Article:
The only problem applying market-driven to a discussion of K Park, is the question of who is the market?
For us, the target "market" was clearly our Wellington residents. Another way of looking at it is simply to ask, who is our customer? Who are we aiming to please? The answer was simple and obvious. Not only will Wellington residents be greatly affected, likely for generations, by what is built at K Park, but they are also the owners of K Park. The people of Wellington had to be the market that drove our Wellington Gardens plan.
Whatever criteria our Village Council ultimately applies in making its decision regarding K Park's future development, we hope that this decision is driven at least as much by the marketplace of ideas as it is by money. And, despite the fact that our own Wellington Gardens proposal would benefit from such an idea-based criteria, our position on this point isn't entirely one of self interest.
Communities adopted zoning and planning for a reason. That's to control what type of development occurs at specific sites and/or to encourage certain types of development in specific places within the community. If we choose to leave K Park to the monetary whims of the marketplace - and nothing but money - we'll forego the opportunity (some would even say, the obligation) to do what's best for our community and its future.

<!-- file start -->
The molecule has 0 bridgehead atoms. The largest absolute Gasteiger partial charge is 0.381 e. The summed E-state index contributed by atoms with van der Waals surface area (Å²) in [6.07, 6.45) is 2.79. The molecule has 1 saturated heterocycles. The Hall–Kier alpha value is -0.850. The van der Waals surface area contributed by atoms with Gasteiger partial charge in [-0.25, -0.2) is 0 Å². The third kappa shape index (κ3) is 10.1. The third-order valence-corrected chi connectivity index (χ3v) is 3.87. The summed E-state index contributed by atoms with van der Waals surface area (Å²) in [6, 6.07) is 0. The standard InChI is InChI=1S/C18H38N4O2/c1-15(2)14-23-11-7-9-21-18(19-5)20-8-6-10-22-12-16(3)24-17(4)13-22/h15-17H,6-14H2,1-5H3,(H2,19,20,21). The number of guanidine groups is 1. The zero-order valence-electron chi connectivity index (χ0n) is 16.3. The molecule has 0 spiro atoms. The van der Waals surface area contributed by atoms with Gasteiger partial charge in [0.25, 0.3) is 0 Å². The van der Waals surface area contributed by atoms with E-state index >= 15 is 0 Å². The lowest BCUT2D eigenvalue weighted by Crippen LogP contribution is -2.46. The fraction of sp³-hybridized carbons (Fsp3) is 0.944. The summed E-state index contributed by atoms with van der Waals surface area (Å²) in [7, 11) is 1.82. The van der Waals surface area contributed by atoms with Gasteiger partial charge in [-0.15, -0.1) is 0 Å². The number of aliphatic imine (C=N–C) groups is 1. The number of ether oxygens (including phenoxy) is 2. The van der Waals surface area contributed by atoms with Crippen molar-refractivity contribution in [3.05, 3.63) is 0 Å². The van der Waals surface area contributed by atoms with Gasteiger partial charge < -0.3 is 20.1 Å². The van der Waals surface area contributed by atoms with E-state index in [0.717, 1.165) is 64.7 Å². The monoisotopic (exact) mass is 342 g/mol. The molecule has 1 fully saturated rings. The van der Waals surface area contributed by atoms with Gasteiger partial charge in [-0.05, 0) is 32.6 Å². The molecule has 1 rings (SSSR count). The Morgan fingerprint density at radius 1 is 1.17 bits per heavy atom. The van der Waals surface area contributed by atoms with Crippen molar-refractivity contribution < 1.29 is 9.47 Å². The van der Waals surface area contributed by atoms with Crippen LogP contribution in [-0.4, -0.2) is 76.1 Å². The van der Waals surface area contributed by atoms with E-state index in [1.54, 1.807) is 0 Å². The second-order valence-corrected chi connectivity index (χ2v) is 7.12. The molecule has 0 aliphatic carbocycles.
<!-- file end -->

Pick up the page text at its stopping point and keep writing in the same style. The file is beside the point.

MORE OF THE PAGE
Not everyone has to agree on the benefits of a Town Center or a Main Street concept for Wellington as being the best thing for Wellington's future, but all of our nation's best community planning bodies have joined to develop what they call "Smart Growth Principles" for community planning and development. These principles emphasize the importance of town centers, public spaces and plazas, bike paths, and community gathering places as being highly important to the successful future of our suburbs and suburban development. And, they encourage the input and participation of the people in the planning process.
We encourage Village Council to adopt a criteria for K Park's development that strongly considers community needs, what uses can benefit our community and how those uses fit into a good, future comprehensive plan for Wellington.
There is a literal multitude of good research, recommendations and case studies relating to suburban development, the future of suburbs and their relation to our future generations. There is much that we can learn and apply in order to plan for a better community and a better future. Wellington has an opportunity to lead on many of these important ideas and trends. A lot is riding on the fact that the meaning of "market-driven" takes into consideration much more than just money.